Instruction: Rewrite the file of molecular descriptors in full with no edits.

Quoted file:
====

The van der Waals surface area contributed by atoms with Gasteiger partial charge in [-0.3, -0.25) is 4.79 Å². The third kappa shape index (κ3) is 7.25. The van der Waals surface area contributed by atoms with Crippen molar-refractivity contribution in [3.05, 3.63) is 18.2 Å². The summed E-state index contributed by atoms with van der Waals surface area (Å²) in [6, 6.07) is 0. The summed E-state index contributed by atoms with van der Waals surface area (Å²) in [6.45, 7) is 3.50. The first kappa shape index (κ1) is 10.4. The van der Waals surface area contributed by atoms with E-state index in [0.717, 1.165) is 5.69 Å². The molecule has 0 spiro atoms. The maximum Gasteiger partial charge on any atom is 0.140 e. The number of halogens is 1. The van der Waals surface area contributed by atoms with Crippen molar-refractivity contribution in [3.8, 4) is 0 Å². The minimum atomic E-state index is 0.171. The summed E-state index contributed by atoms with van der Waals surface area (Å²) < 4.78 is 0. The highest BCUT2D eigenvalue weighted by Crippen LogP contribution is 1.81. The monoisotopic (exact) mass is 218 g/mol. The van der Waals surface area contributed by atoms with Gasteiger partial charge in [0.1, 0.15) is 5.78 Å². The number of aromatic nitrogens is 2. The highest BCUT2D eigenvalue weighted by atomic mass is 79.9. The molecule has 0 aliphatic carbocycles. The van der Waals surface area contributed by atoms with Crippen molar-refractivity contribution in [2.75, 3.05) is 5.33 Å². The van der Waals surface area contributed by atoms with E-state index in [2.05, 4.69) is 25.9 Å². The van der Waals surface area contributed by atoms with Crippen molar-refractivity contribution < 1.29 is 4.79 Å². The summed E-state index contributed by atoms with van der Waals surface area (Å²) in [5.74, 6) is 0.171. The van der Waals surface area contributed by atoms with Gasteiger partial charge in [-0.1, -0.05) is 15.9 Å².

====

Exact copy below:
The van der Waals surface area contributed by atoms with Gasteiger partial charge in [-0.3, -0.25) is 4.79 Å². The third kappa shape index (κ3) is 7.25. The van der Waals surface area contributed by atoms with Crippen molar-refractivity contribution in [3.05, 3.63) is 18.2 Å². The summed E-state index contributed by atoms with van der Waals surface area (Å²) in [6, 6.07) is 0. The summed E-state index contributed by atoms with van der Waals surface area (Å²) in [6.45, 7) is 3.50. The first kappa shape index (κ1) is 10.4. The van der Waals surface area contributed by atoms with E-state index in [0.717, 1.165) is 5.69 Å². The molecule has 0 spiro atoms. The maximum Gasteiger partial charge on any atom is 0.140 e. The number of halogens is 1. The van der Waals surface area contributed by atoms with Crippen molar-refractivity contribution in [3.8, 4) is 0 Å². The minimum atomic E-state index is 0.171. The summed E-state index contributed by atoms with van der Waals surface area (Å²) < 4.78 is 0. The highest BCUT2D eigenvalue weighted by Crippen LogP contribution is 1.81. The monoisotopic (exact) mass is 218 g/mol. The van der Waals surface area contributed by atoms with Gasteiger partial charge in [0.1, 0.15) is 5.78 Å². The number of aromatic nitrogens is 2. The highest BCUT2D eigenvalue weighted by atomic mass is 79.9. The molecule has 0 aliphatic carbocycles. The van der Waals surface area contributed by atoms with Crippen molar-refractivity contribution in [2.75, 3.05) is 5.33 Å². The van der Waals surface area contributed by atoms with E-state index in [2.05, 4.69) is 25.9 Å². The van der Waals surface area contributed by atoms with Crippen molar-refractivity contribution < 1.29 is 4.79 Å². The summed E-state index contributed by atoms with van der Waals surface area (Å²) in [5.74, 6) is 0.171. The van der Waals surface area contributed by atoms with Gasteiger partial charge in [-0.1, -0.05) is 15.9 Å².